Expert Advice

By Hannah Wallace December 31, 2005

Q. As a business owner, I'm worried about whether, if I get into a car accident, the plaintiffs can get my business. Business law attorney Chris Caswell responds: When we discuss asset protection in a business context, we talk about inside liability and outside liability. Inside liability is the liability that comes from inside the business, through its operations; and outside liability is the liability that the owner might have for a car accident, for example. A successful plaintiff can try to recover its judgment damages in a variety of ways from a business owner. Generally, after the payment of any insurance proceeds, the business and its assets are a prime source of recovery. If the business is owned as a sole proprietorship, a plaintiff can grab the business assets and thus control the business.

If the business is owned as a corporation (including an S-corporation) or even as a general partnership, the shares of stock or partnership interest owned by the defendant can be attached, effectively transferring the business. If the business is owned as a limited liability company or limited partnership, then the exclusive remedy (according to court decisions) available to the plaintiff is a "charging order," which is basically the right to receive whatever distributions would have been made from the limited liability company (LLC) or limited partnership (LP) to the defendant. No ownership is transferred.

There are several negative issues for a plaintiff when they get a charging order, so many times they might not want to get that sort of remedy. For asset protection reasons for outside liability, the business owner should consider setting up the business as an LLC or LP.

Chris Caswell can be reached at (941) 366-7727 or [email protected]

Q. I'm hearing a lot about branding for small businesses. What are some steps I can take to enhance my brand? Michael A. Sisti, a marketing and branding consultant at Sisti & Others, answers: The process of branding starts with a few simple steps. First is a decision by management to determine what your company stands for and what promise your branding will make. Next is the commitment to examine and improve all contacts with your customers and prospects to assure a positive brand experience at each opportunity. Every employee, subcontractor and vendor participates in the delivery of this brand message.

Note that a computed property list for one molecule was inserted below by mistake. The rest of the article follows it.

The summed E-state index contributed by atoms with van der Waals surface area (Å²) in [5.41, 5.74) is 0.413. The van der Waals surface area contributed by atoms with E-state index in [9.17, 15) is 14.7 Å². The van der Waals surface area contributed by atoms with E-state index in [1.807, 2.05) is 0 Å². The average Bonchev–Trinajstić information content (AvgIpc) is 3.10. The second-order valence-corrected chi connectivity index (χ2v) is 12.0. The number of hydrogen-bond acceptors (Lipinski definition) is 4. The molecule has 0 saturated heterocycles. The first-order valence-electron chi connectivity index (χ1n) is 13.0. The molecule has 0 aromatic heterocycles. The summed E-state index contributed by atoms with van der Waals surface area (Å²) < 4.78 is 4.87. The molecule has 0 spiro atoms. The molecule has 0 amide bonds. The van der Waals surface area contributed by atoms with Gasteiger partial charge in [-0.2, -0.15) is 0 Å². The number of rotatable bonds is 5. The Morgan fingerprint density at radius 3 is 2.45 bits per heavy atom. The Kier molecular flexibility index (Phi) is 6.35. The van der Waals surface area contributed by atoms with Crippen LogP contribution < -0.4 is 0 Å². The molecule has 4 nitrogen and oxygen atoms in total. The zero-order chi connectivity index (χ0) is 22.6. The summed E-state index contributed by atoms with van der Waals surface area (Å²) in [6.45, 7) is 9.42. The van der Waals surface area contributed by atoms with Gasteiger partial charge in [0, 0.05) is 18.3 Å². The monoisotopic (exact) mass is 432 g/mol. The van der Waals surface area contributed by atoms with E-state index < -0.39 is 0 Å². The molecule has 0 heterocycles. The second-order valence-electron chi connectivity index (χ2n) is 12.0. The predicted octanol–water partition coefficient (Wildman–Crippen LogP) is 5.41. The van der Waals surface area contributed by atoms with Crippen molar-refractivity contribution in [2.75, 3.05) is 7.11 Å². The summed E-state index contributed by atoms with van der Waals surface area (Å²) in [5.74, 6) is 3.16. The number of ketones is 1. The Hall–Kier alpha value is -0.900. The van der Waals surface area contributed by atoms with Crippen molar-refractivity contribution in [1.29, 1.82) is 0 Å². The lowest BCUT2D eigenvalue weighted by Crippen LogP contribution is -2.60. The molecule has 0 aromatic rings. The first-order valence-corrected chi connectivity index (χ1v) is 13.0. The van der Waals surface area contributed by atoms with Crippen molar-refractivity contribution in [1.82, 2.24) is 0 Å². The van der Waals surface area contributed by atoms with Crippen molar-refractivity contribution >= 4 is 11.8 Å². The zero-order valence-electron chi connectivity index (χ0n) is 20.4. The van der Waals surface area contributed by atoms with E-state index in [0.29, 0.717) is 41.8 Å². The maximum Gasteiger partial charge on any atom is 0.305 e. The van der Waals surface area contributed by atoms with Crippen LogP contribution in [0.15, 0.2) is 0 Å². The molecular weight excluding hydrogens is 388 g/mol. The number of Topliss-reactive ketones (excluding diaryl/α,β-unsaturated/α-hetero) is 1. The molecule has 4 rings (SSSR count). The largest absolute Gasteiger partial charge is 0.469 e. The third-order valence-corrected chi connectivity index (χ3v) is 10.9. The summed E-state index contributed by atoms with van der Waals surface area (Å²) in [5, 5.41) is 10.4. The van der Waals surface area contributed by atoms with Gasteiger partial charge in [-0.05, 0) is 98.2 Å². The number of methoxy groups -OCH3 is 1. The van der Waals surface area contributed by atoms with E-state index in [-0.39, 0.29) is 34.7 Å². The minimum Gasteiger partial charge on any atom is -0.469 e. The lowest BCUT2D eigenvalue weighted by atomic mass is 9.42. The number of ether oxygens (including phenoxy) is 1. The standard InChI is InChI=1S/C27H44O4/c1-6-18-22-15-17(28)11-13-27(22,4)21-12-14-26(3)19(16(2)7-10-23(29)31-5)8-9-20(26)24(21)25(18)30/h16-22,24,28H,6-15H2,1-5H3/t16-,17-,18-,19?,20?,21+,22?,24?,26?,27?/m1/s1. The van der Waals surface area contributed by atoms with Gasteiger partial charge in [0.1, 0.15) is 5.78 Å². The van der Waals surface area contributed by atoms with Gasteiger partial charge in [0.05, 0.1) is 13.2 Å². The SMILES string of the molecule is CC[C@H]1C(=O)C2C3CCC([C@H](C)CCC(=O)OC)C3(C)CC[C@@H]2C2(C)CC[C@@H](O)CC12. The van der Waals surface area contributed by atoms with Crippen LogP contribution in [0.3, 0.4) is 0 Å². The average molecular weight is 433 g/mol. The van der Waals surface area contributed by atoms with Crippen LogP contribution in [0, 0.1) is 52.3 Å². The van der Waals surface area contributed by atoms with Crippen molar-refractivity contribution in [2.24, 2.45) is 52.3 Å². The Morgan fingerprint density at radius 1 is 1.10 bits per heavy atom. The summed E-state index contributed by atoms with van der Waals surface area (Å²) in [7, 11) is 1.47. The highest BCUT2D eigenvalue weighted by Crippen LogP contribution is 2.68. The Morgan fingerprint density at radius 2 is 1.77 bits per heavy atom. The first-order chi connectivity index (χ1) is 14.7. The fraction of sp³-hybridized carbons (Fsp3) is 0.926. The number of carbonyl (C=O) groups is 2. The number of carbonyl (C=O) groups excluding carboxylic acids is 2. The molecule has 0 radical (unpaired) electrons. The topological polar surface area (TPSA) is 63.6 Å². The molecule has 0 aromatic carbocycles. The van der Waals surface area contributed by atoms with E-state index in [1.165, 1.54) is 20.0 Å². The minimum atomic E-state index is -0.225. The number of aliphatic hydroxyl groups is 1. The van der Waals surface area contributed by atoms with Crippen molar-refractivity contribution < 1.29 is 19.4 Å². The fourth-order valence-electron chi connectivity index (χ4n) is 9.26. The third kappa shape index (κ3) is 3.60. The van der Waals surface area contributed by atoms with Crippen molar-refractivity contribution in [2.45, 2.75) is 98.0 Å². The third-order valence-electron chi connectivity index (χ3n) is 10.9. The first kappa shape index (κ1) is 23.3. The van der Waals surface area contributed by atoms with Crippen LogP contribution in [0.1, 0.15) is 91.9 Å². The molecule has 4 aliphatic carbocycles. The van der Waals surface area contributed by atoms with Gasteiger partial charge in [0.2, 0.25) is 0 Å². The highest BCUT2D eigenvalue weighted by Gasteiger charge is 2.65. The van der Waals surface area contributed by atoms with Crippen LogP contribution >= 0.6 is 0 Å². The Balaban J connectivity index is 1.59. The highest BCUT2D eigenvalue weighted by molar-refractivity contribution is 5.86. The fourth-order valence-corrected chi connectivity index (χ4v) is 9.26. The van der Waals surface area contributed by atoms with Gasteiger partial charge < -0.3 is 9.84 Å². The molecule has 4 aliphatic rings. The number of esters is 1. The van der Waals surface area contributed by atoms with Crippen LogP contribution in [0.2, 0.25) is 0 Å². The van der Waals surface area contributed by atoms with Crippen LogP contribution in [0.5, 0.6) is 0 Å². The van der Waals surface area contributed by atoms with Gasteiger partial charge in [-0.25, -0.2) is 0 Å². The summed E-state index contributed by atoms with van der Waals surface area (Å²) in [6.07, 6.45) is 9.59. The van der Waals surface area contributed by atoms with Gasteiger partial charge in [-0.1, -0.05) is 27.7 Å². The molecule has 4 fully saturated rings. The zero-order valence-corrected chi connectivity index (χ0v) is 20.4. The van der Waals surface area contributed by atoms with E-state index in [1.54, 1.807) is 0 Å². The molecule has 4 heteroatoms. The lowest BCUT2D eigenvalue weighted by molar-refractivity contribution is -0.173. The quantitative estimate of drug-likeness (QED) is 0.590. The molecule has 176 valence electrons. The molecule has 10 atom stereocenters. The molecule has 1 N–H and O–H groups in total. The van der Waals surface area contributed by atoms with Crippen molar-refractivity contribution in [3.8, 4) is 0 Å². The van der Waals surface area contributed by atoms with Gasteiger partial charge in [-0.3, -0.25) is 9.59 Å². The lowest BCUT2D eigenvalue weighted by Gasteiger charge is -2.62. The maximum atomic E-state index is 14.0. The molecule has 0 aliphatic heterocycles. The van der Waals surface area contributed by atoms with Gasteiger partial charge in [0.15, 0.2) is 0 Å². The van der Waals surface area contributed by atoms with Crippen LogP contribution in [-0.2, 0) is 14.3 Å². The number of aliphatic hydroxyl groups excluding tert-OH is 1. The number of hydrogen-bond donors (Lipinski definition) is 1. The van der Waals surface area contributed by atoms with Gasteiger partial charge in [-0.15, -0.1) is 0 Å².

The trickier part of the process lies within the subtleties of the messages delivered by your various communications vehicles. How you answer the phone, for instance, and what you say can either make callers feel important or annoyed. Do your logo and stationery enhance and reinforce your brand? Do the look, style and tone of your advertising reflect your image and make a desirable brand promise? Does your showroom or office make people feel comfortable, impress them and want to visit you?

The goal of building a successful brand is to make satisfied customers advocates of your brand and create the "word of mouth" buzz about your company. If you fail to deliver on the promise made by your branding, however, it will have the opposite effect and actually hurt your business. So get started right away and examine those touch-points. And call your office. You may be amazed at what you hear.

Mike Sisti can be reached at (941-926-1851) or [email protected]

If you have a workplace-related question you'd like to ask the experts, please e-mail Ilene Denton at [email protected]

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